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I’m a huge fan of having the kids help with freelance tasks.
There are so many ways for the family to come together and grow a freelance business. But, I’ve never listed those tasks out in a single post. It’s time to make up for that deficiency here on the blog.
I plan to continuing adding to this post as I get more ideas and use my kids in different ways. If you have any new ideas, be sure to leave them in the comments!
Granted, not every child will be able to help with all of these tasks. Many are more appropriate for older kids. Some kids haven’t been trained to work and will balk at the thought.
I tried to include a variety of tasks. Some kids are more artistic, others prefer numbers. There’s really something for everyone when it comes to freelancing!
So use what you can, and leave the rest!
Without further ado, here’s a big list of freelance tasks your kids can actually help take off your plate.
1. Taking Pictures
Two of my kids LOVE taking pictures. They take my phone and randomly capture images. I can give them a list of pictures I’d love, and they go take them for me.
My oldest is currently taking a Photography class on Craftsy, and using my husband’s old Cannon Rebel. As she continues to build her skills, I’ll have her take more and more of my photos to free up some of my husband’s time.
2. Source Photos
If your child enjoys looking at pictures, set her up on Unsplash or a similar site, and give her a list of words to search.
They can download a couple of their favorite pictures for each. Then you’ll have the pictures to go with your keywords when you need them.
3. Resize Pictures
Using PicMonkey kids can easily resize pictures. I have my seven year old do this for me. I write down the dimensions he needs to make each picture on a large post-it note next to the computer.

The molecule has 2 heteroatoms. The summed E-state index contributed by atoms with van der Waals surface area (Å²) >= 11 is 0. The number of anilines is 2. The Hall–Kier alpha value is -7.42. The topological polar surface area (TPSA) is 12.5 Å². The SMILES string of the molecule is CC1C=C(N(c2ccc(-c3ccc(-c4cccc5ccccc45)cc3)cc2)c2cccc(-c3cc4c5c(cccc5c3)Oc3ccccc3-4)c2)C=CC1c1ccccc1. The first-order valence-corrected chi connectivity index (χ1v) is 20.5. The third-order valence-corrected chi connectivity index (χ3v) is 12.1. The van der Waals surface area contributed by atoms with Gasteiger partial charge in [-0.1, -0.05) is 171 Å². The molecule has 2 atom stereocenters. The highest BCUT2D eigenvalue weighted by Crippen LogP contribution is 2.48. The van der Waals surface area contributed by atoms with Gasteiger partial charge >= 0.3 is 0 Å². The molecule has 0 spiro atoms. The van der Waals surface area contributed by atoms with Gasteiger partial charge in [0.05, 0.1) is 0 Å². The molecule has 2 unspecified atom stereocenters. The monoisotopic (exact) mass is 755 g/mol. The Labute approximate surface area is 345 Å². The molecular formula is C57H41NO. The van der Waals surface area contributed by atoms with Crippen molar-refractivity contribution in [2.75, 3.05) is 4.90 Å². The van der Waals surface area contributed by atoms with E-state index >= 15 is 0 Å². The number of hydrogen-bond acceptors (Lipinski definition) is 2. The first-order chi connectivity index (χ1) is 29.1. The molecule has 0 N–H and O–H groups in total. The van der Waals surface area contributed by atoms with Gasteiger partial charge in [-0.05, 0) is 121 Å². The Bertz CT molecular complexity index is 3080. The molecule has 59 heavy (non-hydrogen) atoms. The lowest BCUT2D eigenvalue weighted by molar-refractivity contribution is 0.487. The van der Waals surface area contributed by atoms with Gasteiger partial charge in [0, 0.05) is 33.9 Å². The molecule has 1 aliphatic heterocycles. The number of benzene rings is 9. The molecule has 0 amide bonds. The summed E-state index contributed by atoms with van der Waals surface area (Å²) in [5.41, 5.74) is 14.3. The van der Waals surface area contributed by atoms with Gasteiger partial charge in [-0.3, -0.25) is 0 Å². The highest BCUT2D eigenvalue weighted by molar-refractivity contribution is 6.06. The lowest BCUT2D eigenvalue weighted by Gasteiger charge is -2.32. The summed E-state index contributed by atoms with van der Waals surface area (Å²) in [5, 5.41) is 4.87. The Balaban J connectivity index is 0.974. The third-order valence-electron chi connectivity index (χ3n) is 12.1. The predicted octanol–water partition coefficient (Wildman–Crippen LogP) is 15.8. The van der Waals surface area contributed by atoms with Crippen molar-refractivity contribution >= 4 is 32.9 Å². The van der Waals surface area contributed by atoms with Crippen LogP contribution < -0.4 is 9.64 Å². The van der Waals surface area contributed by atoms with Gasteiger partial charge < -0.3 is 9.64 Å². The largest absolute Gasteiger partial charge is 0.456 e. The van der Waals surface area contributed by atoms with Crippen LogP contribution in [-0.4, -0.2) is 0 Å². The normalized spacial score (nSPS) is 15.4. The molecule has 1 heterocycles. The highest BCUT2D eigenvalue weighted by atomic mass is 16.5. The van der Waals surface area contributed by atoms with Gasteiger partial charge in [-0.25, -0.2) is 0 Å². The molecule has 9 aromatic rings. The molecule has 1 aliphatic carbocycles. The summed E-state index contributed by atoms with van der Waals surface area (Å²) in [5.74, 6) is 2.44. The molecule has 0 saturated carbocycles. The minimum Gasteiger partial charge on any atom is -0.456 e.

Then I walk him through the process the first time. I have all my pics to resize in a certain folder and show him what buttons to push.
He has the skills he needs for this task. He can use the computer mouse. He knows his numbers through 1000. He can find the letters on the keyboard. He can read words like “Open” and “Save.” He can follow directions.
He’s so proud of being able to actually help me, and I love it because it’s one less thing I have to do!
4. Brainstorm Headline Ideas
As long as your kids can talk, they can provide you with plenty of ideas. I’ll often ask my kids what I should write about. I’m often amazed at what they come up with.
If I’m stuck trying to come up with a headline, I talk to my kids about what my post is about. Just talking through it helps break up my writer’s block.
My readers enjoy reading headlines on magazines and telling me I should write something like that. They’re learning a lot about how words create a certain image in their mind.
5. Brainstorming Points for Posts
This is similar to the above point, but more direct. We usually do this brainstorming in the car. I tell my kids what I’m writing about, and ask them to tell me what they know.
A fresh perspective is helpful when brainstorming!
6. Double Check Your Books
Can your child do multi-digit addition and subtraction? Once they’ve learned this skill, let them help double check your books.
Not only will your child get great math practice, but they’ll also see how math is used in real life. Another set of eyes checking your numbers can also help find errors.
7. Add Affiliate Links to Your Posts